What was it like to be an African American child in the 1950s?  Learn more about Maxine Brown growing up in Corydon and her family’s impact on education for Blacks in a recent autobiography she supplied for this project.  A complete copy is available in The World Comes to Harrison County Resource Kit available for circulation to schools and to other users.

In addition to her work on the Leora Brown School, among one of Maxine Brown’s most recent honors is recognition of her efforts in organizing the African American Heritage Trail becoming the first African American to receive the Eli Lilly Lifetime Achievement Award from the Indiana Historical Society


This is a brief story of Maxine Brown’s most vivid memories of “Growing up in Corydon.” Her full autobiography, just as she wrote it, is available in the African American Scrapbook in Resources Kit. Maxine is also widely remembered by others for her many achievements on behalf of African Americans and their heritage as a historian.

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I Remember That Lovely Hill . . by Maxine Brown

I was born on a cold day in 1944 on a lovely hill in Corydon, the tenth of 11 children.  My mother had come to Corydon to teach in the Colored School in 1923.  After only one year, my parents began a family and she became a "stay at home" mom.  I was the last child born at home.  I built a house and now live on that lovely hill.
I remember . . . Our home was intellectually stimulating.  Mother was known as the best dressed woman in Corydon with bobbed hair and flapper fashions.  She cooked from our garden and loved fresh vegetables.  Mother enouraged us to cook, male and female.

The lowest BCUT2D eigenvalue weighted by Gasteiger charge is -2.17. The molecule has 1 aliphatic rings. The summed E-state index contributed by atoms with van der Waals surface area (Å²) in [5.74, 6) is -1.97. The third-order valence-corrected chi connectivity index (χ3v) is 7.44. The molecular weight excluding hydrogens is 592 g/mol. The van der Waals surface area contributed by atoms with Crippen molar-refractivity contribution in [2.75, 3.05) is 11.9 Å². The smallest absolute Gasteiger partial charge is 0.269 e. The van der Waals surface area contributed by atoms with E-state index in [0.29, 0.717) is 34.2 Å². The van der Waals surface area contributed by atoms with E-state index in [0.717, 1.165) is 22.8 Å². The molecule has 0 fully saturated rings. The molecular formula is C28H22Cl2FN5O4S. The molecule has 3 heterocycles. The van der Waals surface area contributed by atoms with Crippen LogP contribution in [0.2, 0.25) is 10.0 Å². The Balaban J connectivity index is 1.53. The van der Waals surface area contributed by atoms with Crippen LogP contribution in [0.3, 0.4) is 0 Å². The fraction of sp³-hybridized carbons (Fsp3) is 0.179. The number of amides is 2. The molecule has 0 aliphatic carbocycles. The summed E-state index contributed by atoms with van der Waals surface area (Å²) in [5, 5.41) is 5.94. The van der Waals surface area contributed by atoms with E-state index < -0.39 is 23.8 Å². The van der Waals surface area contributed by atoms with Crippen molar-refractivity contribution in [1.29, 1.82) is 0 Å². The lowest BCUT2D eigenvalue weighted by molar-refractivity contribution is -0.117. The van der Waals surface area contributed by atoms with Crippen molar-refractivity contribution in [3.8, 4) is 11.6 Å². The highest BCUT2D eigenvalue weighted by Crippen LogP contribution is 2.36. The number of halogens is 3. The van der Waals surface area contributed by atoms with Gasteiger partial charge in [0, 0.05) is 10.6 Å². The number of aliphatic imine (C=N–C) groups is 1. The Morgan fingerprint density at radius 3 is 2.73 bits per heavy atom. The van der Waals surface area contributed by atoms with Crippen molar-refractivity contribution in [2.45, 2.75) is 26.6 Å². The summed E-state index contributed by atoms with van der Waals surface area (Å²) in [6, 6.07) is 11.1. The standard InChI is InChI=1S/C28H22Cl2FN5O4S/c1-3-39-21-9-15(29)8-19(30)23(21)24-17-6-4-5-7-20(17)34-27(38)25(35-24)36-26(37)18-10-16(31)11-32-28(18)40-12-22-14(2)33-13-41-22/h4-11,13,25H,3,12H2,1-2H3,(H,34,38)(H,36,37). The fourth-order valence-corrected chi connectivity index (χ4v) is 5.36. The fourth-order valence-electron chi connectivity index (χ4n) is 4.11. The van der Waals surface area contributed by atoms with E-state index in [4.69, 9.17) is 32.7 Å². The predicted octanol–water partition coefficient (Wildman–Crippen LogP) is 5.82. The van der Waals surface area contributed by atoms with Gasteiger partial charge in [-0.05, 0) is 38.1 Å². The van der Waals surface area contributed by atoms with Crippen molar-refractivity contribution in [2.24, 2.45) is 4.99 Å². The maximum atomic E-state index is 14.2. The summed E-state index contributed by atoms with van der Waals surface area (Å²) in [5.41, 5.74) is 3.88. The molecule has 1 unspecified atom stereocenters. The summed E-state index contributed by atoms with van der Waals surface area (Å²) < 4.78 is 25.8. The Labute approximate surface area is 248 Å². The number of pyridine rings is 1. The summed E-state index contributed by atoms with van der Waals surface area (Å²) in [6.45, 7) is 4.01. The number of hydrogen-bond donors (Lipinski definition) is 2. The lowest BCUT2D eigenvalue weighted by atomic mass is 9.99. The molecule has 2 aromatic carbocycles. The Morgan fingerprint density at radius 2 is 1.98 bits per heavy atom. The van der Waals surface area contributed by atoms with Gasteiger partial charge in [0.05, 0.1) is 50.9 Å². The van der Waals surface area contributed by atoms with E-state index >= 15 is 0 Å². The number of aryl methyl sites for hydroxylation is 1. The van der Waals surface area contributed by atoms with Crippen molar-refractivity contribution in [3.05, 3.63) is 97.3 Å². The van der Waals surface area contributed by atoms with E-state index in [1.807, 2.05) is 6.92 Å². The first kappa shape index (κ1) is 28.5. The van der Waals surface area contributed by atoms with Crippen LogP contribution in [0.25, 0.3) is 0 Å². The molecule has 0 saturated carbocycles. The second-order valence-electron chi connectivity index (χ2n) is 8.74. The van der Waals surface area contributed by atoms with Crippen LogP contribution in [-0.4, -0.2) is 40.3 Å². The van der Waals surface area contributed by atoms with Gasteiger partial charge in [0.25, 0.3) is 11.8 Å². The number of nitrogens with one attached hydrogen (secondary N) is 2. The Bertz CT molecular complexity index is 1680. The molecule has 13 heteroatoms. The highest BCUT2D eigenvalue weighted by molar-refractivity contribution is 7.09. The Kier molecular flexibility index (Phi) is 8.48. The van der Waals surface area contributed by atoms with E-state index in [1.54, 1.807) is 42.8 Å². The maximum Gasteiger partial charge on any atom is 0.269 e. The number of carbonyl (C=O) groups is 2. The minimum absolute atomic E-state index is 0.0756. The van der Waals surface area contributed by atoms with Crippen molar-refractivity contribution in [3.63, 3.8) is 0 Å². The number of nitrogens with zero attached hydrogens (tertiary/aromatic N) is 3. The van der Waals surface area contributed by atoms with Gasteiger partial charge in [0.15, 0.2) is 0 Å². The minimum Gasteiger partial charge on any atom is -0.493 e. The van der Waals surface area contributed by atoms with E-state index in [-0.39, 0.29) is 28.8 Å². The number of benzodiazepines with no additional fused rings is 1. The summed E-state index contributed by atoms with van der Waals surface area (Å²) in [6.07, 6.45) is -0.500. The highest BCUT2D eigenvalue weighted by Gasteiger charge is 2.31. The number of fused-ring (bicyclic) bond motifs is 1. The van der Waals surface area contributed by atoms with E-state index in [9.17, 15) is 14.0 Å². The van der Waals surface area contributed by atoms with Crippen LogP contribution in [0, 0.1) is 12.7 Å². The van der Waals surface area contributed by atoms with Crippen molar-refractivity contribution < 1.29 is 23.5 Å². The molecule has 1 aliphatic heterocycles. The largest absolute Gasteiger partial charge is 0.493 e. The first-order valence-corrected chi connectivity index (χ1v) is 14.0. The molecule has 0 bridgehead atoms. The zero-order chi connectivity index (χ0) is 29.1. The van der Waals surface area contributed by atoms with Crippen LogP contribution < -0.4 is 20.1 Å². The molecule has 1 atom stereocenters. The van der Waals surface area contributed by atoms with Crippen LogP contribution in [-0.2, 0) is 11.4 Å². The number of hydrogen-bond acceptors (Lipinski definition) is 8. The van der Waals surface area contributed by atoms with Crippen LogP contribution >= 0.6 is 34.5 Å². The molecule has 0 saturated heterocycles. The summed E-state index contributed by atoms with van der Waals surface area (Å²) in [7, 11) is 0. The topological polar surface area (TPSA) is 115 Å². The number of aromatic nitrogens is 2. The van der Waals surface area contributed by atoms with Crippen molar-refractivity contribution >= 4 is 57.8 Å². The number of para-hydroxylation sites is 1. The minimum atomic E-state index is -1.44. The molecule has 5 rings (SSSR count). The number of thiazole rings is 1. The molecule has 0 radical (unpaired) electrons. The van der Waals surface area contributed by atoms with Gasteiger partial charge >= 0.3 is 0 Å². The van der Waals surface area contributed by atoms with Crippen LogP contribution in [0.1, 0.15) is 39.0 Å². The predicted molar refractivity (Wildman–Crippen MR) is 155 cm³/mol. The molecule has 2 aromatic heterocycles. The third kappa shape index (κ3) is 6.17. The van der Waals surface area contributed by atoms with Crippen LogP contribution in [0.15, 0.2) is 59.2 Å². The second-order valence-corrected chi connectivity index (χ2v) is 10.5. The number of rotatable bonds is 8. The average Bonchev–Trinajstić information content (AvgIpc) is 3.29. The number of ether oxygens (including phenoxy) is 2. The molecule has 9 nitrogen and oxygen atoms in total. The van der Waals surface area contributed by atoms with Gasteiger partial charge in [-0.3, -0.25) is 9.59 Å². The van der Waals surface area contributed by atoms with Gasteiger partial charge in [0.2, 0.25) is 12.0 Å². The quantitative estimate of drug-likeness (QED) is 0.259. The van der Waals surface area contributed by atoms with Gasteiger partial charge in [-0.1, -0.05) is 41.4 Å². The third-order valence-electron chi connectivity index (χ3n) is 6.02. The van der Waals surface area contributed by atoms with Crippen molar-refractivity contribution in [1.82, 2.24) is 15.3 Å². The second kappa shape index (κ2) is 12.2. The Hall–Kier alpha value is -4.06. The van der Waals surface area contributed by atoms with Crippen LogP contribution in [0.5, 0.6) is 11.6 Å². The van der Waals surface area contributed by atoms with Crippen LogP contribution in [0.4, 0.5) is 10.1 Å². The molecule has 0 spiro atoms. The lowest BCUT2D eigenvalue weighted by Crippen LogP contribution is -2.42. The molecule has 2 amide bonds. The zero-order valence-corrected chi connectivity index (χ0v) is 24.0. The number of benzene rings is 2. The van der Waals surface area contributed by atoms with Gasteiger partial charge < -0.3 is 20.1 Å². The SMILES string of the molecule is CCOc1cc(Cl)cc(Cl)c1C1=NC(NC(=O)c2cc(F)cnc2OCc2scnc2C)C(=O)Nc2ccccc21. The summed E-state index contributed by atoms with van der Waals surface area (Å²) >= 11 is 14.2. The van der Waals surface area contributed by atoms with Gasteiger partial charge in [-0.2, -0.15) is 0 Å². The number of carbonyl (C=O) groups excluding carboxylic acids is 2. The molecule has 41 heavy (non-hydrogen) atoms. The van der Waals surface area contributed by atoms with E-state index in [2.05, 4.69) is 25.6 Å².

I remember . . . When I started to school in 1951, I didn't attend the Corydon Colored School because it had closed.  I didn't think about being the only Black student in my class, but my mother warned us that some of the students might use racial slurs.  This proved to be true.  I ignored them as instructed.  At first, my classmates didn't ask me to join them during recess, but after observing that I excelled academically, they began to ask me.
I remember . . .Growing up in Corydon was a bit like a "fairy tale."  It was ideal for our family.  I graduated from high school in 1963 and left Corydon.  I returned in 1979 to take care of my aging mother.  Ironically , I built a house and now live on the land that my parents first purchased when they married and where I was born . . . on that lovely hill.